Spent a lovely week in the Brecon Beacons getting some valuable carpentry tuition (team effort to build a Composting Loo!)
More showcasing of our work in the large garden at the Air BnB Mayfield Hideaway.
This particular bed flanks the entrance to the Hideaway where first impressions are important.
Upon Completion (July):
Upon Completion (May):
In our most ambitious project to date, we addressed some forlorn patches of this gorgeous cottage's garden in Ashbourne in the Peak District https://mayfieldhideaway.com/ . This bed is located right outside the doorway of the converted barn so we got to work making it look pretty.
Upon completion (May):
This South facing garden situated in East Finchley had already beautifully shaped curved beds in the foreground to work with. Although the weeds had moved in, the basics were there and such wide, spacious beds were a joy to plan the planting for.
Like the rest of the world, we have not ventured much at all from home these past few strange months. Very happy at the announcement that garden centres are again open and enjoying the footfall that will hopefully keep them in business.
Very happy also to get back to some of our clients' gardens. Where side passages allow access and an appropriate distance can be maintained we are back at work. Today I'll be putting in the planting I was expecting to be putting in in March; the world has changed somewhat since then. It has been a sobering time, with a lot of loss endured by many. Naturally, the quiet time has given rise to reflection and this has affirmed to me there is nothing I'd rather be doing with my life than being a gardener and plantswoman.
Hope you are safe and stay well.
Latest planting plan submitted for our new client in East Finchley. This is for a deep border that is shaded for a large part of the day by a majestic mature Oak located within the same garden.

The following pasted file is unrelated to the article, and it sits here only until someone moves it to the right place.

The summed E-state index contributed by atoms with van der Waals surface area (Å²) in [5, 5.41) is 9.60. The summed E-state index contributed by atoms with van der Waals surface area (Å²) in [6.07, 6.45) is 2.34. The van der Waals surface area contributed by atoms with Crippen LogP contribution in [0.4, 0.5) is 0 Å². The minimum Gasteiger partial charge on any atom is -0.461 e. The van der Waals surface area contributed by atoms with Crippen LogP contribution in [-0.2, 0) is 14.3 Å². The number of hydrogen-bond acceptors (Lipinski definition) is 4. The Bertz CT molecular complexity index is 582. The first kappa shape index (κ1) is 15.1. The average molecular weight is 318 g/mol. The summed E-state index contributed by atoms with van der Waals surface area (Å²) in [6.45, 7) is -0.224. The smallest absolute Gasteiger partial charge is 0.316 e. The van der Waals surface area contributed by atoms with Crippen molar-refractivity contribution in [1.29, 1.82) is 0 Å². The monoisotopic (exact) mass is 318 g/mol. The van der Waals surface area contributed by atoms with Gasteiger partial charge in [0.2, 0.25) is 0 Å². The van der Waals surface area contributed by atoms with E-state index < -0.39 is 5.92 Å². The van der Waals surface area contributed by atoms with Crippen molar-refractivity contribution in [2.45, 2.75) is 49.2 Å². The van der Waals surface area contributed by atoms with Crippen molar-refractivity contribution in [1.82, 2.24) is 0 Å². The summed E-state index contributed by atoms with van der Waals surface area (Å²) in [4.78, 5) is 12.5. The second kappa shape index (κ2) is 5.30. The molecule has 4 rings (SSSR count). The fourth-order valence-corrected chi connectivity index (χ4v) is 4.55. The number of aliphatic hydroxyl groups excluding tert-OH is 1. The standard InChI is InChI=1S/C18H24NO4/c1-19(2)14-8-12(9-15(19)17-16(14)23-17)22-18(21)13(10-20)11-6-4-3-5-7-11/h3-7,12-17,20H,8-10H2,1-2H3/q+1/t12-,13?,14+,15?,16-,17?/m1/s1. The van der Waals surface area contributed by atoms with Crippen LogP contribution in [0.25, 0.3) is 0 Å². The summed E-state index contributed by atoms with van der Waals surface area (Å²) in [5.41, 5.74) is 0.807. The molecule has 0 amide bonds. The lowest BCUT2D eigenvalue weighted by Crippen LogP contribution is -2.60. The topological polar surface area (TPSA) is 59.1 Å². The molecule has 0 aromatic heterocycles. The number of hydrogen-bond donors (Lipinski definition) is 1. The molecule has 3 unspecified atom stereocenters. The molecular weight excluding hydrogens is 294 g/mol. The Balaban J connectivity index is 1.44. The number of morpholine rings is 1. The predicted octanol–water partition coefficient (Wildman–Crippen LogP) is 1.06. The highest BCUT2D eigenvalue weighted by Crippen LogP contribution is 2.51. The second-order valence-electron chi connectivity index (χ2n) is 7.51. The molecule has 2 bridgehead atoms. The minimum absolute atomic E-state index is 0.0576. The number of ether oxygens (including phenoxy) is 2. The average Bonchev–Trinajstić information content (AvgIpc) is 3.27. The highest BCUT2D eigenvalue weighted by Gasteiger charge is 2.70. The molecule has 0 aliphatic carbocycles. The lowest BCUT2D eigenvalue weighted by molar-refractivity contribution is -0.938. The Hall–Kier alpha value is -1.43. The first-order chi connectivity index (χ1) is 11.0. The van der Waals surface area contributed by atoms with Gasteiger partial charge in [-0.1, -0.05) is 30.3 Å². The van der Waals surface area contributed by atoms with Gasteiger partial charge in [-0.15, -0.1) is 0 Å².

The crux of the plan is a matrix of the low growing Adiantum pedantum fern with a smattering of shimmering grass (Deschampsia cespitosa 'Goldtau'). From out of this rise tall spires of honey-coloured Digitalis ferruginea, which will keep their impressive shape well into the winter.
Today, collecting around a tonne of heat-treated compost to use as a sterile mulch on which to sow a new meadow section we're creating as part of the renovation of a lovely garden in Ashbourne, the Peak District.
Following a sketch of the existing layout of this garden in Hendon is a first draft of the planting overhaul requested. New plant suggestions are made to fit around the existing structure (there is already a fantastic mature Camellia, Fatsa japonica and Rhododendren in situ).
Second draft sees substitution of the plants that may struggle in this particular garden, which has a North facing aspect and therefore lives mostly in the shadow of the house. Such shade will naturally lead to moister soil conditions, which in turn will influence plant selections.
The final planting palette is shown below. All can tolerate a mid to high degree of shade.
Oudolf upholds that plant selection should be based not only for how they look in their prime but for the way they die, also.
12th October '19 RHS Wisley visit